FROM THE VICAR

WE WILL REMEMBER THEM

Roger Scoones has been a member of our clergy team since the spring, after retiring here from Stockport. This month he provides our Remembrance reflection:

It was a bright autumn morning, not a cloud in the sky. As I stood at the foot of the Thiepval Memorial in the Somme, in northern France, I listened intently as the names were read out; as numbers of the casualties on that exact day one hundred years ago were recalled; as I watched wreaths being carried up the steep flight of steps to be laid at the stone altar, already crowded with poppies; as I stood in the sunshine and heard the familiar bugle playing of the Last Post and Reveille sound- ing from loudspeakers across the now-peaceful countryside; and as I thought deep thoughts of what this very place meant in terms of human suffering and death in those terrible days of war. In the two long minutes of silence heavy tears ran down my cheeks. It was undoubtedly the most moving service of Remembrance that I have ever attended.

The Battle of the Somme raged for 141 days and was one of the defining events of the Great War. There were terrible losses on both sides. On that one day, 3 October 1916, over four hundred men lost their lives. Much worse, by the end of the very first day of the battle, 57,000 British & Commonwealth and 2,000 French soldiers had become casualties, and more than 19,000 had been killed – and of course many more German soldiers also died. Many of those killed would never be found or their remains identified – almost 77,000 of those killed in 1916 have no known grave. In the cemeteries of the Somme, immaculately laid out and assiduously cared for by the Commonwealth War Graves Commission, many of the headstones simply carry the words “A Soldier of the Great War, Known unto God” – words inspired by Rudyard Kipling who lost his own son in the War.

From a distance the Thiepval Memorial appears to be simply a vast monumental brick and stone building. It is indeed very large, standing on a ridge and, at 45 meters high, visible for miles across the flat countryside, with the Union Jack and the Tricolour fluttering in the breeze from their flagpoles high above. However, the closer one comes to its base, gleaming white in the bright morning sun, the more one begins to realise that the enormous stone walls are in fact not plain stone, but are inscribed with names – 72,000 names; names of men who died in the Somme sector between 1915 and 1918, more than nine-tenths of them in the 1916 battle. As the War Graves Commission says of the Memorial, “It is both a memorial to the missing and a monument commemorating the alliance between the British Empire and France. Beside the memorial is a cemetery with equal numbers of Commonwealth and French graves, brought together from all over the battlefield”. It is a truly beautiful, awesome and unforgettable sight. And a pro- found experience.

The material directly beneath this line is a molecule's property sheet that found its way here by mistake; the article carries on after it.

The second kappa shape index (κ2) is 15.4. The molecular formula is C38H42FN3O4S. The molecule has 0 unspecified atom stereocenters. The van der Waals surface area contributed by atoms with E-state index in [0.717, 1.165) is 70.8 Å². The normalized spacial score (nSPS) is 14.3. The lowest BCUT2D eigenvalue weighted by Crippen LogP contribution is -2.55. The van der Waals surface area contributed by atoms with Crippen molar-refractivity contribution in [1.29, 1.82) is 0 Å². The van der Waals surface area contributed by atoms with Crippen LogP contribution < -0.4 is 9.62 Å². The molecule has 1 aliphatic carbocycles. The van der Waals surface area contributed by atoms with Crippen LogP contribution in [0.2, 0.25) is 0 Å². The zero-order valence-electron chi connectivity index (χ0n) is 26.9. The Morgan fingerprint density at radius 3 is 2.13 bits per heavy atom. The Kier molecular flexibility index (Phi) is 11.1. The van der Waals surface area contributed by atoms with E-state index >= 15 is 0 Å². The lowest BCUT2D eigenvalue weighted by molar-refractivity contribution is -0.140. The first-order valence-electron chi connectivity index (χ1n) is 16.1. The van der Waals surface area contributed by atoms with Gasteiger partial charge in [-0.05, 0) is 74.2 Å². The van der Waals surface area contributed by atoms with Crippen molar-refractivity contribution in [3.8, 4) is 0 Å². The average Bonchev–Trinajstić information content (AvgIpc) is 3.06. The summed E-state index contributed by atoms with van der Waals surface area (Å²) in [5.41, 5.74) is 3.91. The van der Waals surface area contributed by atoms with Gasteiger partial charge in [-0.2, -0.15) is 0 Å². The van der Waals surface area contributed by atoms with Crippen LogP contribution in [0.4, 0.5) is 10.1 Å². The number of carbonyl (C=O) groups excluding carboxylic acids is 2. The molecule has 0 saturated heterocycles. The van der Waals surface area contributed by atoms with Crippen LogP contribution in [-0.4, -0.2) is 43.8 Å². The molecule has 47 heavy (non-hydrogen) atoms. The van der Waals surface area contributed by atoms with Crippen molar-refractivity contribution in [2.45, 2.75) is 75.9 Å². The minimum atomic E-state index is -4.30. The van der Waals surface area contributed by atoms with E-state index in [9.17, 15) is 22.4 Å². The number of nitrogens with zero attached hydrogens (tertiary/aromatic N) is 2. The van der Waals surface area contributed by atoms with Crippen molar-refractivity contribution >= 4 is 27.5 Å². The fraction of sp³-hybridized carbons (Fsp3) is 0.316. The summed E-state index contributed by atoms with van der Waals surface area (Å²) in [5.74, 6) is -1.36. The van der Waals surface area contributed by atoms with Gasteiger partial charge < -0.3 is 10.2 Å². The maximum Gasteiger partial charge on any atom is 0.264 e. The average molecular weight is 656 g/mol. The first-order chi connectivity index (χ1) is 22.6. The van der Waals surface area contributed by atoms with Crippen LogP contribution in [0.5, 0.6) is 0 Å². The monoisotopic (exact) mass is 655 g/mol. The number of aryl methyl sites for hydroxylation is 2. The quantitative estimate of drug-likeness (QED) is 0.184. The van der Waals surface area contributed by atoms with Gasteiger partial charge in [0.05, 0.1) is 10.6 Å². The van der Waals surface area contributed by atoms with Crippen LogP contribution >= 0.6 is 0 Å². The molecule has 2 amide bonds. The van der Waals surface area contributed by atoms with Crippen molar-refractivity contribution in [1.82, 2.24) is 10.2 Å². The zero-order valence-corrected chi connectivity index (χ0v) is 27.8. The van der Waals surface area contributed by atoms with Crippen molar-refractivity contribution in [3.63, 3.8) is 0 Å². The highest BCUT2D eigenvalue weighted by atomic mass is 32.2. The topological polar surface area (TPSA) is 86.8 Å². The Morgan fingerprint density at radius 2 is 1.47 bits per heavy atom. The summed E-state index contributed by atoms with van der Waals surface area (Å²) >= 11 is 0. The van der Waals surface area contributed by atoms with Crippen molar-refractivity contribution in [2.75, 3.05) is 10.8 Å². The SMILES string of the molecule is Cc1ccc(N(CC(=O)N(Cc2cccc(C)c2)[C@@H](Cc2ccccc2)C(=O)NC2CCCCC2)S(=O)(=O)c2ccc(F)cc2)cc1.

My visit to the Thiepval Memorial, on the last day of my recent holiday in France was prompted by John Partington having asked me to write a few words for this edition of the CHEQS magazine. I am grateful to him, because that visit to the scene of the Battle of the Somme has changed my outlook on life, and my under- standing, or at the least my awareness of the cost of war; and it has changed what Remembrance Sunday will mean to me in future, as I’m sure it already does to many others.

I hope that someone who reads this may find their own way to the Thiepval Memorial. It has links with countless towns and country villages across our own land, as well as with many War Memorials, in our churchyards, town centres, and country roads. Indeed a son of Fairford, Private William Bennett, who lived in Coronation Street, was killed during the Battle of the Somme. He has no known grave but is one of that great multitude whose names are commemorated on the Thiepval Memorial. He was thirty years old.

Another year passes. And we say again on Remembrance Sunday in our towns and villages, in our churches and at our war memorials:

“They shall not grow old as we who are left grow old; age shall not weary them, nor the years condemn. At the going down of the sun and in the morning, we will remember them.”

 

 

 

John Partington